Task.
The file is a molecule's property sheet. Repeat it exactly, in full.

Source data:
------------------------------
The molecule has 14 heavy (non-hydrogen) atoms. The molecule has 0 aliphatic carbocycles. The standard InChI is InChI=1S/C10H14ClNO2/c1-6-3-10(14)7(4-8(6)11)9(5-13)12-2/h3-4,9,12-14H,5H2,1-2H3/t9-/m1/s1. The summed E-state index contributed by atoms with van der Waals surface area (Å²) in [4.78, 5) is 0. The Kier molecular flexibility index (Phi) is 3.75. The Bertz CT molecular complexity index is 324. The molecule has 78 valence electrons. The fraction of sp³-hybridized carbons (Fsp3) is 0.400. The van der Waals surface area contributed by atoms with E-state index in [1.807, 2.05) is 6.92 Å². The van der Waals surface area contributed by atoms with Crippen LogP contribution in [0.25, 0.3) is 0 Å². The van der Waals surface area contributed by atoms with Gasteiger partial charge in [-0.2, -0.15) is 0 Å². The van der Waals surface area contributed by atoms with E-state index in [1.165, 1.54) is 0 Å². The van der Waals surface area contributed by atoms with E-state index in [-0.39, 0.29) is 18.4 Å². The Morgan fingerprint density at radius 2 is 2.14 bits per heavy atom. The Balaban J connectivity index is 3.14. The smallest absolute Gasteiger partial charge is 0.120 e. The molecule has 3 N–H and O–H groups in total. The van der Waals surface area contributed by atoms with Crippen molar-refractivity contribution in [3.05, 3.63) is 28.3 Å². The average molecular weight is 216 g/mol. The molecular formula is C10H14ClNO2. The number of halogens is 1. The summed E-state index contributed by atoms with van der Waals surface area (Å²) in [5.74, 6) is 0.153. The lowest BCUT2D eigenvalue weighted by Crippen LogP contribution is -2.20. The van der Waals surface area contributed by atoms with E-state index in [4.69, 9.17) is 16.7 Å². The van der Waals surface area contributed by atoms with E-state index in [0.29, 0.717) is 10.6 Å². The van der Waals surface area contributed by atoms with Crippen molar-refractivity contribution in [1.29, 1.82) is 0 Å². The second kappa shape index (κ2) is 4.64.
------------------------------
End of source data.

The molecule has 14 heavy (non-hydrogen) atoms. The molecule has 0 aliphatic carbocycles. The standard InChI is InChI=1S/C10H14ClNO2/c1-6-3-10(14)7(4-8(6)11)9(5-13)12-2/h3-4,9,12-14H,5H2,1-2H3/t9-/m1/s1. The summed E-state index contributed by atoms with van der Waals surface area (Å²) in [4.78, 5) is 0. The Kier molecular flexibility index (Phi) is 3.75. The Bertz CT molecular complexity index is 324. The molecule has 78 valence electrons. The fraction of sp³-hybridized carbons (Fsp3) is 0.400. The van der Waals surface area contributed by atoms with E-state index in [1.807, 2.05) is 6.92 Å². The van der Waals surface area contributed by atoms with Crippen LogP contribution in [0.25, 0.3) is 0 Å². The van der Waals surface area contributed by atoms with Gasteiger partial charge in [-0.2, -0.15) is 0 Å². The van der Waals surface area contributed by atoms with E-state index in [1.165, 1.54) is 0 Å². The van der Waals surface area contributed by atoms with E-state index in [-0.39, 0.29) is 18.4 Å². The Morgan fingerprint density at radius 2 is 2.14 bits per heavy atom. The Balaban J connectivity index is 3.14. The smallest absolute Gasteiger partial charge is 0.120 e. The molecule has 3 N–H and O–H groups in total. The van der Waals surface area contributed by atoms with Crippen molar-refractivity contribution in [3.05, 3.63) is 28.3 Å². The average molecular weight is 216 g/mol. The molecular formula is C10H14ClNO2. The number of halogens is 1. The summed E-state index contributed by atoms with van der Waals surface area (Å²) in [5.74, 6) is 0.153. The lowest BCUT2D eigenvalue weighted by Crippen LogP contribution is -2.20. The van der Waals surface area contributed by atoms with E-state index in [4.69, 9.17) is 16.7 Å². The van der Waals surface area contributed by atoms with E-state index in [0.29, 0.717) is 10.6 Å². The van der Waals surface area contributed by atoms with Crippen molar-refractivity contribution in [1.29, 1.82) is 0 Å². The second kappa shape index (κ2) is 4.64.